Back High drymatter maize silage

Date: 27 February 2018

Every now and again we get a season like we are currently having.  In nearly every region, high temperatures, lots of sunshine, and adequate rainfall after flowering has meant that we are looking at fields of high yielding, high quality maize silage.  Moist soils have meant that plants are still green, and the cobs are rapidly filling with starch.  In fact, many farmers will be able to take their maize to almost full starch and yet still have enough moisture in the plant to ensure great compaction and great fermentation of the harvested maize silage.

It is seasons like these where the cob (i.e. the grain) makes up a larger part of the plant’s weight.  More grain means more starch and more starch usually means more energy per kgDM.   The other impact of high grain maize silage is high dry matter maize silage.  Six years ago (2011/12) we had a similar season to this one.  Our team collected a large number of samples and the average starch, dry matter and ME per kgDM is seen in the table below.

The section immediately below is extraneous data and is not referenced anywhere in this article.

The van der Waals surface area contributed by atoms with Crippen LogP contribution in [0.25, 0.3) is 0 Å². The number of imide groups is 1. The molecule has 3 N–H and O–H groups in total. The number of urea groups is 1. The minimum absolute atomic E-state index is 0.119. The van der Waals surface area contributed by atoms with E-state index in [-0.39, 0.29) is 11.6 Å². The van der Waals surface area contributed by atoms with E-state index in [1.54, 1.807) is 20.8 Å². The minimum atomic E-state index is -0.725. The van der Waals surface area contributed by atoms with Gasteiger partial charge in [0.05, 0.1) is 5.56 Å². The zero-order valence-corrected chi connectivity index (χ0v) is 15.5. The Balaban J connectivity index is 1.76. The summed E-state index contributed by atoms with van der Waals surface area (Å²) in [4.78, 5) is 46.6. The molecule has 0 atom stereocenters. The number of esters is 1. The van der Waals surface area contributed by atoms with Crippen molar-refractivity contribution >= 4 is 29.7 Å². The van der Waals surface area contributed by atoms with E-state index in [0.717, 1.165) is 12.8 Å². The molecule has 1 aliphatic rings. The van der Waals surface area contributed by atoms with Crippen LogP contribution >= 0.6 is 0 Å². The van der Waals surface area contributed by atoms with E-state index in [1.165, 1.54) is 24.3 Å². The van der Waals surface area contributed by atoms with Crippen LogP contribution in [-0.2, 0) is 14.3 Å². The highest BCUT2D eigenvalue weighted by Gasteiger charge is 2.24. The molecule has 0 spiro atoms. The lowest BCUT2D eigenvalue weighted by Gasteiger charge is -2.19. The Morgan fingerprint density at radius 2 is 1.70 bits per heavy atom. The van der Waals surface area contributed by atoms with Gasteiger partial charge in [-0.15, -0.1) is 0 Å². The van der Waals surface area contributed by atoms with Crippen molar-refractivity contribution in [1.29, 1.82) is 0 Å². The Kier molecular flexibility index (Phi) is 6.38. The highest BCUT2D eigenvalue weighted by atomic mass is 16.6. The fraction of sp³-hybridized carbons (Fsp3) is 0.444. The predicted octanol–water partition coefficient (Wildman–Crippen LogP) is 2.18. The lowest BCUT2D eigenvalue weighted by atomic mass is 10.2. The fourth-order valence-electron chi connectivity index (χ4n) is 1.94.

Table 1.  2011/12 maize silage quality vs long term average

Season

DM%

NDF%

Starch %

ME (mjme/kgDM)

Long term average[1]

37.8

38.0

30.4

10.8

2011/12

39.0

34.6

33.5

11.2

The interesting thing about the 2011/12 season in table 1, is that although the average drymatter looks only slightly higher than the long-term average (39.0 vs 37.8), over 30% of the samples had dry matters over 40% and all of these also has very high starch levels.

This season, because of the reasons outlined above, it is likely that farmers will see dry matter percentages in the high 30s to early 40s. Some farmers have written into their contracts that maize silage needs to be delivered between 32-38% dry matter.  This season farmers need to be careful as to what is driving the dry matter of their maize.  If it is drought or disease, that’s one thing.  If it is because of lots of grain in their maize silage as we saw in 2011/12, then they need to be very thankful for the extra starch and the extra quality that the extra grain has brought to the maize silage they have purchased.

 

[1] Kleinmans et al, 2016. Brief Communication: Feed value in New Zealand; a review. NZSAP 2016. P 100-102